WITH AN INTRODUCTION BY ANTHONY QUINNGrub Street - where would-be writers aim high, publishers plumb the depths and literature is a trade, never a calling.
WITH AN INTRODUCTION BY ANTHONY QUINN
Grub Street - where would-be writers aim high, publishers plumb the depths and literature is a trade, never a calling. In a literary world disfigured by greed and explotation, two very different writers rise and fall- Edward Reardon, a novelist whose high standards prevent him from pandering to the common taste, and Jasper Milvain, who possesses no such scruples. Gissing's dark and darkly funny novel presents a little-seen but richly absorbing slice of nineteeth-century society.
George Robert Gissing was born on 22 November 1857 in Yorkshire. His father, a chemist, died when Gissing was twelve, leaving his family in relative poverty. However, Gissing won a scholarship to Owens College, Manchester and was destined for university, until he was caught stealing and sentenced to a month's hard labour. He was stealing in order to support Nell Harrison, a prostitute with who he had fallen in love, and whom he married on his return from imprisonment and a short sojourn in America in 1877. He worked as a private tutor while writing his first novel, Workers in the Dawn, which was published in 1880 to little acclaim. Gissing's marriage became increasingly unhappy and he separated from Nell in 1883 - she died several years later. Six more novels followed between 1884 and 1889, which were also largely overlooked, but allowed Gissing to fund a long-held ambition to visit Italy in 1889. In 1890 he married again, and in the following year published his most famous work, New Grub Street, and three more novels which won him moderate literary acclaim- The Odd Women, Born in Exile and In the Year of Jubilee. In 1897, already suffering from the emphysema that would eventually end his life, and separated from his second wife and children, Gissing met and fell in love with his French translator, Gabrielle Fleury. Unable to obtain a divorce, he moved to live with her in France. There he wrote several more novels, travel books and a life of Dickens. George Gissing died at St Jean-de-Luz in France on 28 December 1903, aged forty-six.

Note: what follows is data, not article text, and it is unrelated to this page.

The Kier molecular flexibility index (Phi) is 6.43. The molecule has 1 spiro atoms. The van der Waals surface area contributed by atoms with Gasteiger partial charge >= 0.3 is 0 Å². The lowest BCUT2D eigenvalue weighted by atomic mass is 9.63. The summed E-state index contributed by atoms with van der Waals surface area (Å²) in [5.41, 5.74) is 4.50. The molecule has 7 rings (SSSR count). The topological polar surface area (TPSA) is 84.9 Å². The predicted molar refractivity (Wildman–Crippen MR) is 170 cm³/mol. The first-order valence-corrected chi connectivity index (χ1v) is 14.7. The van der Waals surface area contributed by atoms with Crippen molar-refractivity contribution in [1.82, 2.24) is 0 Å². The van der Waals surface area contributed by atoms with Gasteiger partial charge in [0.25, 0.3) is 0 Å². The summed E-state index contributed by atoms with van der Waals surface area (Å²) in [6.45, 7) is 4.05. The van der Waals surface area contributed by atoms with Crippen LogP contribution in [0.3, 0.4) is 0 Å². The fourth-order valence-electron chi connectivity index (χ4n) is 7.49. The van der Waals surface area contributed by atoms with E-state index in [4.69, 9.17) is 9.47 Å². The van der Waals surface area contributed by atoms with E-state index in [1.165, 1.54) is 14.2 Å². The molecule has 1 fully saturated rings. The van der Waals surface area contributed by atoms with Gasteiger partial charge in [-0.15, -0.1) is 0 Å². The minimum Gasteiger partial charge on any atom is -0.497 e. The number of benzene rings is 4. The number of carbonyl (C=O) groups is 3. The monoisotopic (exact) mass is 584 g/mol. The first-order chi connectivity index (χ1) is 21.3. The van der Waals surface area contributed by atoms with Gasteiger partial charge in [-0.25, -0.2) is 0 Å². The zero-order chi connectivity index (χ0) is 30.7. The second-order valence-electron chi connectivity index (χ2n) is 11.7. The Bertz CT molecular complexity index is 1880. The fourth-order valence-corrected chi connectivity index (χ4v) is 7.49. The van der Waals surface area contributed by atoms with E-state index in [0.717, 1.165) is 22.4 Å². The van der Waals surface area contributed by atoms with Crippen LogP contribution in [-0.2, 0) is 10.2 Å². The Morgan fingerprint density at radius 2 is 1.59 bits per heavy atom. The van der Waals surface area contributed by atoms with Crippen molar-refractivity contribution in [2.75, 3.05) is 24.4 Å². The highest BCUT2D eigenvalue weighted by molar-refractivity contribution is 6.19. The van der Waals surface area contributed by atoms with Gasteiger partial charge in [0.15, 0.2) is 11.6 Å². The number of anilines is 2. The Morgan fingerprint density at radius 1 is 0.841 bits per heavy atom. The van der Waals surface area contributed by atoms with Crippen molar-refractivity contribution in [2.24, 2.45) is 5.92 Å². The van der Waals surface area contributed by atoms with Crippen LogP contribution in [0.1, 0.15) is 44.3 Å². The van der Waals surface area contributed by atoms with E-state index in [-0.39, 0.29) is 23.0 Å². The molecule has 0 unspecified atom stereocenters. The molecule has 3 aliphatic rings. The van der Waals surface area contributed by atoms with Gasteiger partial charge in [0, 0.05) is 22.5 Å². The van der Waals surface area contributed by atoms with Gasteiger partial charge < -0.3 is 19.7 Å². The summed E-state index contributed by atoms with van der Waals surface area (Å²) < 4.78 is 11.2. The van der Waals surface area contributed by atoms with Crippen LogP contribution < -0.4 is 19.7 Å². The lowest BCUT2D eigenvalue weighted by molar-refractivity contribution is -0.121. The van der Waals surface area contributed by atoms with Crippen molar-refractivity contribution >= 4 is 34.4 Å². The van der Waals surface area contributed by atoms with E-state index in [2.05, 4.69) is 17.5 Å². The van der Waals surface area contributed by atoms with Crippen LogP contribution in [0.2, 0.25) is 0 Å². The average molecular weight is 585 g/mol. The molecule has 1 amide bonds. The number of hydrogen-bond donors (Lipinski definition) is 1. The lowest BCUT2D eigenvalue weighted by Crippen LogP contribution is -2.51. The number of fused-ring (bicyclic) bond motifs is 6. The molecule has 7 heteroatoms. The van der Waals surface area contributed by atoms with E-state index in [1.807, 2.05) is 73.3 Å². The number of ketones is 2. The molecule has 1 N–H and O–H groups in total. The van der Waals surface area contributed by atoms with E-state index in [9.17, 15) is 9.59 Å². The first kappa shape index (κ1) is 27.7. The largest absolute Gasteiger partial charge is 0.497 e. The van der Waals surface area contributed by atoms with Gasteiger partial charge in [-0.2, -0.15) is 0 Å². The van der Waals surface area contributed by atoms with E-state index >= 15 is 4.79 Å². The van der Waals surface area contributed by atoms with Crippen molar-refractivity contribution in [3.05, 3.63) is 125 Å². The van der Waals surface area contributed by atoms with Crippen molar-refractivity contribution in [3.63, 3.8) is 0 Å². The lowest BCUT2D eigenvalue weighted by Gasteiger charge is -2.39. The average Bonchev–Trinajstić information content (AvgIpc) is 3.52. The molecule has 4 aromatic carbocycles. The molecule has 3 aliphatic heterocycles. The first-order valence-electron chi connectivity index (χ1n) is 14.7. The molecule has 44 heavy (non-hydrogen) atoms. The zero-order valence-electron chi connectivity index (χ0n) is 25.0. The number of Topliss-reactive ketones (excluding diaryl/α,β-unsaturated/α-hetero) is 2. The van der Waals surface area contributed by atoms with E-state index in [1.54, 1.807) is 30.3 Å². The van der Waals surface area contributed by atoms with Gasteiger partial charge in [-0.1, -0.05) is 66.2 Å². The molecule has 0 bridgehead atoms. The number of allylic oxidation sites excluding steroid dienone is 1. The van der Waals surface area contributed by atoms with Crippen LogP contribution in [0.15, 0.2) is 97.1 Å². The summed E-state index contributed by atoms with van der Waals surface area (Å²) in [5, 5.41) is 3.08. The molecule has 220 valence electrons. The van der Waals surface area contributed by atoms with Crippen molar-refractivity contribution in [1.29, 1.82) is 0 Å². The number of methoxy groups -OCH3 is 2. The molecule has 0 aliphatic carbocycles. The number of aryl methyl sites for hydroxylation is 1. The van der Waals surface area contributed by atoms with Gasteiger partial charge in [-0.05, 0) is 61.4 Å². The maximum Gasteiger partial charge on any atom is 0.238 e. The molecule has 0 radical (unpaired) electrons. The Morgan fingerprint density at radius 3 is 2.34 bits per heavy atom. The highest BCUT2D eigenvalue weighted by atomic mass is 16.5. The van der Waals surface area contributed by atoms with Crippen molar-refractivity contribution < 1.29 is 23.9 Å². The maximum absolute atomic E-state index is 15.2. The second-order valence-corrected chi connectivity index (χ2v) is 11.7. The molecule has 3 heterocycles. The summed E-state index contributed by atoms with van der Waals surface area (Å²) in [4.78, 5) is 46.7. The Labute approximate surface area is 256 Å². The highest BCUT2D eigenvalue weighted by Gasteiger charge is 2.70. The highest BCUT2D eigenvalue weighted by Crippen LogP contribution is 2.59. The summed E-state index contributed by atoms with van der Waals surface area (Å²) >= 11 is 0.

"New Grub Street...remains to this day the most devastating fictive portrayal of the conflict between materialism and idealism in the literary and journalistic worlds" Washington Post "It is George Gissing's triumph, in New Grub Street to have written a novel about writing for a living which is as graphic, as realistic and as dispiriting in its way as anything written by Emile Zola on the plight of coalminers" Sunday Times "New Grub Street is not a very cheerful book, but as a study in the pathology of the literary life it is unequalled, and still surprisingly relevant" -- David Lodge Independent "At his best Gissing is a very subtle psychologist, and his best scenes emerge out of a painstaking unravelling of human motivation... His work has a kind of integrity, a sort of emotional jaggedness, sufficient to set it apart from most of the comfortable productions of the late-Victorian reading-room" -- DJ Taylor Independent "New Grub Street has an ominously up-to-date air" Independent
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